Skip to yearly menu bar Skip to main content

Oral Session

Oral 5C Probability/Sampling

Room R02-R05 (level 2)
Thu 14 Dec 8 a.m. PST — 8:45 a.m. PST


Thu 14 Dec. 8:00 - 8:15 PST

Sampling from Gaussian Process Posteriors using Stochastic Gradient Descent

Jihao Andreas Lin · Javier Antorán · Shreyas Padhy · David Janz · José Miguel Hernández-Lobato · Alexander Terenin

Gaussian processes are a powerful framework for quantifying uncertainty and for sequential decision-making but are limited by the requirement of solving linear systems. In general, this has a cubic cost in dataset size and is sensitive to conditioning. We explore stochastic gradient algorithms as a computationally efficient method of approximately solving these linear systems: we develop low-variance optimization objectives for sampling from the posterior and extend these to inducing points. Counterintuitively, stochastic gradient descent often produces accurate predictions, even in cases where it does not converge quickly to the optimum. We explain this through a spectral characterization of the implicit bias from non-convergence. We show that stochastic gradient descent produces predictive distributions close to the true posterior both in regions with sufficient data coverage, and in regions sufficiently far away from the data. Experimentally, stochastic gradient descent achieves state-of-the-art performance on sufficiently large-scale or ill-conditioned regression tasks. Its uncertainty estimates match the performance of significantly more expensive baselines on a large-scale Bayesian~optimization~task.

Thu 14 Dec. 8:15 - 8:30 PST

A Rigorous Link between Deep Ensembles and (Variational) Bayesian Methods

Veit David Wild · Sahra Ghalebikesabi · Dino Sejdinovic · Jeremias Knoblauch

We establish the first mathematically rigorous link between Bayesian, variational Bayesian, and ensemble methods. A key step towards this it to reformulate the non-convex optimisation problem typically encountered in deep learning as a convex optimisation in the space of probability measures. On a technical level, our contribution amounts to studying generalised variational inference through the lense of Wasserstein gradient flows. The result is a unified theory of various seemingly disconnected approaches that are commonly used for uncertainty quantification in deep learning---including deep ensembles and (variational) Bayesian methods. This offers a fresh perspective on the reasons behind the success of deep ensembles over procedures based on parameterised variational inference, and allows the derivation of new ensembling schemes with convergence guarantees. We showcase this by proposing a family of interacting deep ensembles with direct parallels to the interactions of particle systems in thermodynamics, and use our theory to prove the convergence of these algorithms to a well-defined global minimiser on the space of probability measures.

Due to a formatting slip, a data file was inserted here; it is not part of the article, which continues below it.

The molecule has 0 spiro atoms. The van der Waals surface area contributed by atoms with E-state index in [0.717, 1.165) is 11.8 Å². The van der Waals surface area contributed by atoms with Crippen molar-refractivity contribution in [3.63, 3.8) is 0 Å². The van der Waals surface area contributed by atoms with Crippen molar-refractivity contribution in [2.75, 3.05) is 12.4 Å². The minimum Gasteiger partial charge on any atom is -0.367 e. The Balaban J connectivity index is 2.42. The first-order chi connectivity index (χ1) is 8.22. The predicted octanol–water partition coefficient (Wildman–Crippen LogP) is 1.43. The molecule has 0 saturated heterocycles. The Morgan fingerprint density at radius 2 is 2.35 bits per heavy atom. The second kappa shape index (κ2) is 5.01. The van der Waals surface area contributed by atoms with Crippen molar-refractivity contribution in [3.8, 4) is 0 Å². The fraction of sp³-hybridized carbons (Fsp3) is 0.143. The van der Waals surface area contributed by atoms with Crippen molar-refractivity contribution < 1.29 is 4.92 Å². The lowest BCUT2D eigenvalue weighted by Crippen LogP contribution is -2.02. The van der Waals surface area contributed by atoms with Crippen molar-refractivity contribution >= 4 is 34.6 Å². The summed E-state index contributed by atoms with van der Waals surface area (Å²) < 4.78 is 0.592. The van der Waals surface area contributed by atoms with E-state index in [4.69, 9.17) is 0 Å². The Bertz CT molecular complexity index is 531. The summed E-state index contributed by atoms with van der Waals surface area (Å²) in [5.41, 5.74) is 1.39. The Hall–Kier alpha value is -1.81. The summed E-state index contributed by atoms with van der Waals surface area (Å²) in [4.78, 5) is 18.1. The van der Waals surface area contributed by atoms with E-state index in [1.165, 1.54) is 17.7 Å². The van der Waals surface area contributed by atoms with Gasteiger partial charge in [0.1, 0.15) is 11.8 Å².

Thu 14 Dec. 8:30 - 8:45 PST

Optimizing Solution-Samplers for Combinatorial Problems: The Landscape of Policy-Gradient Method

Constantine Caramanis · Dimitris Fotakis · Alkis Kalavasis · Vasilis Kontonis · Christos Tzamos

Deep Neural Networks and Reinforcement Learning methods have empirically shown great promise in tackling challenging combinatorial problems. In those methods a deep neural network is used as a solution generator which is then trained by gradient-based methods (e.g., policy gradient) to successively obtain better solution distributions.In this work we introduce a novel theoretical framework for analyzing the effectiveness of such methods. We ask whether there exist generative models that (i) are expressive enough to generate approximately optimal solutions; (ii) have a tractable, i.e, polynomial in the size of the input, number of parameters; (iii) their optimization landscape is benign in the sense that it does not contain sub-optimal stationary points. Our main contribution is a positive answer to this question. Our result holds for a broad class of combinatorial problems including Max- and Min-Cut, Max-$k$-CSP, Maximum-Weight-Bipartite-Matching, and the Traveling Salesman Problem. As a byproduct of our analysis we introduce a novel regularization process over vanilla gradient descent and provide theoretical and experimental evidence that it helps address vanishing-gradient issues and escape bad stationary points.